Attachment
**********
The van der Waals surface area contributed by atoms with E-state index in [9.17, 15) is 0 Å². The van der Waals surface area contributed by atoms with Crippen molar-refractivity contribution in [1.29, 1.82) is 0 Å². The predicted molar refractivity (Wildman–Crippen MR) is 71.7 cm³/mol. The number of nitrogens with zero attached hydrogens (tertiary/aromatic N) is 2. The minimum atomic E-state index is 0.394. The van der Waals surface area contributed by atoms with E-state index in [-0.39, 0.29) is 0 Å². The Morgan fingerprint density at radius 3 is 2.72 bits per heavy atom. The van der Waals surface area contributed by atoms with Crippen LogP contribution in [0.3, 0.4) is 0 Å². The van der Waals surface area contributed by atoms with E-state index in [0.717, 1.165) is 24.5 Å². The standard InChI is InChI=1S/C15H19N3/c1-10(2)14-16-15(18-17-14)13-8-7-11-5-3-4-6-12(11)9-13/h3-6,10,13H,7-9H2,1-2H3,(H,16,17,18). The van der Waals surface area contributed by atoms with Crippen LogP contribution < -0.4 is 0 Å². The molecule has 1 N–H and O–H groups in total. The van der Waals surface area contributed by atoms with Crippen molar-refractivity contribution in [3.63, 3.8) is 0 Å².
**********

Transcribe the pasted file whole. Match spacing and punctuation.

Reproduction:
The van der Waals surface area contributed by atoms with E-state index in [9.17, 15) is 0 Å². The van der Waals surface area contributed by atoms with Crippen molar-refractivity contribution in [1.29, 1.82) is 0 Å². The predicted molar refractivity (Wildman–Crippen MR) is 71.7 cm³/mol. The number of nitrogens with zero attached hydrogens (tertiary/aromatic N) is 2. The minimum atomic E-state index is 0.394. The van der Waals surface area contributed by atoms with E-state index in [-0.39, 0.29) is 0 Å². The Morgan fingerprint density at radius 3 is 2.72 bits per heavy atom. The van der Waals surface area contributed by atoms with Crippen LogP contribution in [0.3, 0.4) is 0 Å². The van der Waals surface area contributed by atoms with E-state index in [0.717, 1.165) is 24.5 Å². The standard InChI is InChI=1S/C15H19N3/c1-10(2)14-16-15(18-17-14)13-8-7-11-5-3-4-6-12(11)9-13/h3-6,10,13H,7-9H2,1-2H3,(H,16,17,18). The van der Waals surface area contributed by atoms with Crippen LogP contribution < -0.4 is 0 Å². The molecule has 1 N–H and O–H groups in total. The van der Waals surface area contributed by atoms with Crippen molar-refractivity contribution in [3.63, 3.8) is 0 Å².